Updated: Nov 07, 2019

CDs, DVDs, And Blu-ray Discs Software Distribution Method

This type of software distribution method requires you to visit each desktop, laptop, tablet, or smartphone device. Some installations may require you to tether the mobile device to a desktop or laptop. Using discs can be rather time-consuming and tedious work, especially if you are responsible for managing hundreds of devices.

USB Drives Software Distribution Method

USB drives are just external storage devices that have the software mounted on it. You still have to plug the drive into each device you need to run the app on. Just like CDs, DVDs, and Blu-ray discs, it can be very tedious and time-consuming work if you have hundreds of computers and mobile devices that need to boot the software application.

Cloud-Based Software Distribution Method

With a cloud-based software installation, you have to connect the computer or mobile device to Wi-Fi or hardwire it to a router that connects to the location of your Cloud-based storage. The process of updating devices can be somewhat easier than discs or USB drives. You still have to configure the devices so they can access your Cloud-based storage location before you can run the software application installation.

PXE Network Software Distribution Method

With a PXE network software distribution method, you can literally touch hundreds of desktops, laptops, tablets, and smartphones simultaneously. Best of all, you may not even have to physically touch each device. Rather, as each user connects to your network, the software can be automated to install by itself onto their devices. You can also use a disc that is in the disc drive or a USB device connected to the USB port of your PXE server to automate distribution.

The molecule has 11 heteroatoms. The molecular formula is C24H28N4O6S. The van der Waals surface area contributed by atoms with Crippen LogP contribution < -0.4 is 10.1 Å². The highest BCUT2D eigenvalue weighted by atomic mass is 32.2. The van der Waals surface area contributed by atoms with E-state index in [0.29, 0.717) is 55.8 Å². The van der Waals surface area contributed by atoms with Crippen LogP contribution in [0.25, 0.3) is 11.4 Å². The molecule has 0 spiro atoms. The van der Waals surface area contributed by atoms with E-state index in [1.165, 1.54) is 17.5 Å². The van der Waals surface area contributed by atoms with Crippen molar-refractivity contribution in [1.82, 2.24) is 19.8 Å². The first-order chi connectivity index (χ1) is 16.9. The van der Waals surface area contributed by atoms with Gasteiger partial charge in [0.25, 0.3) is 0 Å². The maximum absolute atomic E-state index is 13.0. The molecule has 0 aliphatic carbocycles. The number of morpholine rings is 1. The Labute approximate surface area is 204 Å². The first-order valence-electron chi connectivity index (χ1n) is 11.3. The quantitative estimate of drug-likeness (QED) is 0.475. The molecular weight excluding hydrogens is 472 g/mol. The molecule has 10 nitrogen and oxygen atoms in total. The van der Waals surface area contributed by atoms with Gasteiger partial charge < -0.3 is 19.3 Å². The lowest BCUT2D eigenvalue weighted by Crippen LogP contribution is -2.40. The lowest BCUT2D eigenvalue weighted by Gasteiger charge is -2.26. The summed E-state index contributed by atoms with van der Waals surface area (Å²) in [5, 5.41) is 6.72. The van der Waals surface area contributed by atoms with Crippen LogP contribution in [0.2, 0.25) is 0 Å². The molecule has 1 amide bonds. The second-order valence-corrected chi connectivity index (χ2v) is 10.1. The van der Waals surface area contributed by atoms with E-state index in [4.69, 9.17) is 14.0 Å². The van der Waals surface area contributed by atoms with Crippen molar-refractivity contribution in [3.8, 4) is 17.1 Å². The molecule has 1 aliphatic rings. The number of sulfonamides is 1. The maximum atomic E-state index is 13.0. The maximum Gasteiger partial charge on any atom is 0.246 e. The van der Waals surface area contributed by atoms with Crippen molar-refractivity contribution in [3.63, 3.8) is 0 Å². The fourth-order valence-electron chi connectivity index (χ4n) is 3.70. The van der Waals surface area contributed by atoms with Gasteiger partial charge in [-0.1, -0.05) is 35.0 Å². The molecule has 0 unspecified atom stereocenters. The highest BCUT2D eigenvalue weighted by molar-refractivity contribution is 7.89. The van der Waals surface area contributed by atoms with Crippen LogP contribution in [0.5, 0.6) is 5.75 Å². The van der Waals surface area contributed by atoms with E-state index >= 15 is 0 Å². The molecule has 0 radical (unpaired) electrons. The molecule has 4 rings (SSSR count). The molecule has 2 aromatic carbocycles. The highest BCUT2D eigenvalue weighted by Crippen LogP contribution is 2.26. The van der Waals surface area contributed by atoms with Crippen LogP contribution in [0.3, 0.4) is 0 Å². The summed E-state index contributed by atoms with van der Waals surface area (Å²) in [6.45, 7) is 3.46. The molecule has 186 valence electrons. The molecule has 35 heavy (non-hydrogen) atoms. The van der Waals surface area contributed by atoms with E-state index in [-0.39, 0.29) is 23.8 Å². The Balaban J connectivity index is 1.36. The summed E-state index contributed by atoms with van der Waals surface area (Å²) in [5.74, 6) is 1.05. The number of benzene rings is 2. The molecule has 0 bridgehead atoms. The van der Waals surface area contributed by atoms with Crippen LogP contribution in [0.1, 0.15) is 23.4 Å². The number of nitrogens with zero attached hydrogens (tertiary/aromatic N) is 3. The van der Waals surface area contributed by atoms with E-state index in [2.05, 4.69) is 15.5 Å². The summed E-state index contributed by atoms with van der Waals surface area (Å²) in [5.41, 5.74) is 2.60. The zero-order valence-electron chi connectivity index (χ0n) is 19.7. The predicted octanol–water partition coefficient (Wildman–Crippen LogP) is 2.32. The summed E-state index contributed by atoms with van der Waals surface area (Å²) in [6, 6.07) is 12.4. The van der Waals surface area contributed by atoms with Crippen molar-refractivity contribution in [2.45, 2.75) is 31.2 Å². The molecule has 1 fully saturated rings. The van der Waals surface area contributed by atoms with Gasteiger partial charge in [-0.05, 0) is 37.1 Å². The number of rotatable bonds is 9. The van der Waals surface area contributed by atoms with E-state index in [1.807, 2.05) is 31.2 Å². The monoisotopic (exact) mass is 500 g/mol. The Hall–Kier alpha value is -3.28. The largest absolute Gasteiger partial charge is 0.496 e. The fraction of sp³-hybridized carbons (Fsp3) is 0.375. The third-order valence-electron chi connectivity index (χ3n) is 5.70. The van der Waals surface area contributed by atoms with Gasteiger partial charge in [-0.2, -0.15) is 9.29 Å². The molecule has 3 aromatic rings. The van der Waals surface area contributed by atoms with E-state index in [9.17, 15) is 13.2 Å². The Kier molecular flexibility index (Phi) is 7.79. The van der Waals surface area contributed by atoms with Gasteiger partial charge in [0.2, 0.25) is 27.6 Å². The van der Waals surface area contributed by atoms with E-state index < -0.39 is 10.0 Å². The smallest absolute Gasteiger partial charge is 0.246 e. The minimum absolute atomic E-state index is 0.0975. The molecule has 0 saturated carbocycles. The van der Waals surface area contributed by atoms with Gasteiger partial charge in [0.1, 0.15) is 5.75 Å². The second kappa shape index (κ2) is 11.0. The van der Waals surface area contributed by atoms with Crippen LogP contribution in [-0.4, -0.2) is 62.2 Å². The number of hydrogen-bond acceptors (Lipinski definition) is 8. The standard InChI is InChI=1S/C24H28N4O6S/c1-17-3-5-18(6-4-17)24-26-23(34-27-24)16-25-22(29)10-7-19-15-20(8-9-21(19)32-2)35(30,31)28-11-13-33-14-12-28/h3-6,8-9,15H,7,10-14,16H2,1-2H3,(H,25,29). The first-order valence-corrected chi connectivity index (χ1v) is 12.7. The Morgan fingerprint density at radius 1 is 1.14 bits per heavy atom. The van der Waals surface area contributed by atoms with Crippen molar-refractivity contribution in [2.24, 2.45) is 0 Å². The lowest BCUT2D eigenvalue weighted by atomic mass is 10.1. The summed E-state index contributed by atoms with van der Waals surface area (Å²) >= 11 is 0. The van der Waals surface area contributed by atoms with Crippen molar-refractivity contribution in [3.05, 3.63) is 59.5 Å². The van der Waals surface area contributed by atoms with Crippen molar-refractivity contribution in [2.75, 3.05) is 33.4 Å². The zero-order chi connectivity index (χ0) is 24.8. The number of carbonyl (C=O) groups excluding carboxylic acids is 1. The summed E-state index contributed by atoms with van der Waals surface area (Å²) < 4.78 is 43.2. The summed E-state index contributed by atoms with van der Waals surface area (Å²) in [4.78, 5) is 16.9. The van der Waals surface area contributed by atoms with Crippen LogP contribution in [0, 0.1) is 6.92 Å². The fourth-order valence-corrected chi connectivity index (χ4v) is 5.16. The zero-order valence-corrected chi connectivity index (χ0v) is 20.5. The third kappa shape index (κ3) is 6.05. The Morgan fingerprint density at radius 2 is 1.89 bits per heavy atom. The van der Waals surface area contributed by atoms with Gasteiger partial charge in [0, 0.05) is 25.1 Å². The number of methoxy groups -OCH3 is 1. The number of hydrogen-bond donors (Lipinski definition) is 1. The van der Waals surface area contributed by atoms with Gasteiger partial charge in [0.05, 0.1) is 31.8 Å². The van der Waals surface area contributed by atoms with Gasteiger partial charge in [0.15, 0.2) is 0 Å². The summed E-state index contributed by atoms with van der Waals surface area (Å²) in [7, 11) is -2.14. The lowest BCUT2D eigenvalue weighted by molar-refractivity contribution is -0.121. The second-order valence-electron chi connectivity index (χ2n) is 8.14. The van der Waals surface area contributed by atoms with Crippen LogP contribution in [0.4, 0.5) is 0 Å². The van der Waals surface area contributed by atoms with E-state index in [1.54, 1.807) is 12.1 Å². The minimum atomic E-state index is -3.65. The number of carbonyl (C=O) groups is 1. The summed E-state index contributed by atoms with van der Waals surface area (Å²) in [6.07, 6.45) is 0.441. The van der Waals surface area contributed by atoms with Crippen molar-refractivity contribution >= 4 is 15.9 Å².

What Is A PXE Network?

PXE or Preboot Execution Environment is a special type of environment that has very limited functionality. However, PXE is able to send files as devices connect to the PXE server into their memory and have the device execute those commands in the files.

A PXE network relies on TFTP (Trivial File Transfer Protocol) and DHCP (Dynamic Host Configuration Protocol) to have the connecting devices download and receive the files before they actually boot up using their internal operating system boot commands.

How Does A PXE Network Work?

For a PXE network to work correctly, you have to configure your DHCP server to instruct the device to connect to the PXE server once a device connects to your DHCP server. Configuring this is not difficult, depending on the operating system used for your DHCP server.

For example, in Windows-based environments, you would need to open the Server Manager, drill down to Scope Options, and then configure those options by providing the Boot Server Host Name, which is the PXE server's IP address and the Boot file name, which would have a value like PXEboot.0

Once your DHCP server is configured correctly, the next step is to configure the PXE server. You need to enable TFTP on the server and include the appropriate boot files, configuration files, and other instructions so that a connected device will download and run the desired software app.

Each of these files should contain specific instructions written in the proper programming language so the connected device is directed to the right software installation app. Depending on the operating system environment, you could even create a PXE menu of different software apps that users could choose from and install onto their devices.

Last, you need to make sure all of your devices are configured to boot to your PXE network. This requires updating the BIOS settings on desktop and laptop computers. By default, if there is no operating system on the device and no other bootable devices or discs are in the device, it should eventually connect to the PXE network.

Once the device is configured to boot to the network and is connected to Wi-Fi or hardwired to connect to your DHCP server, then the device should be able to receive files and their instructions from your PXE server.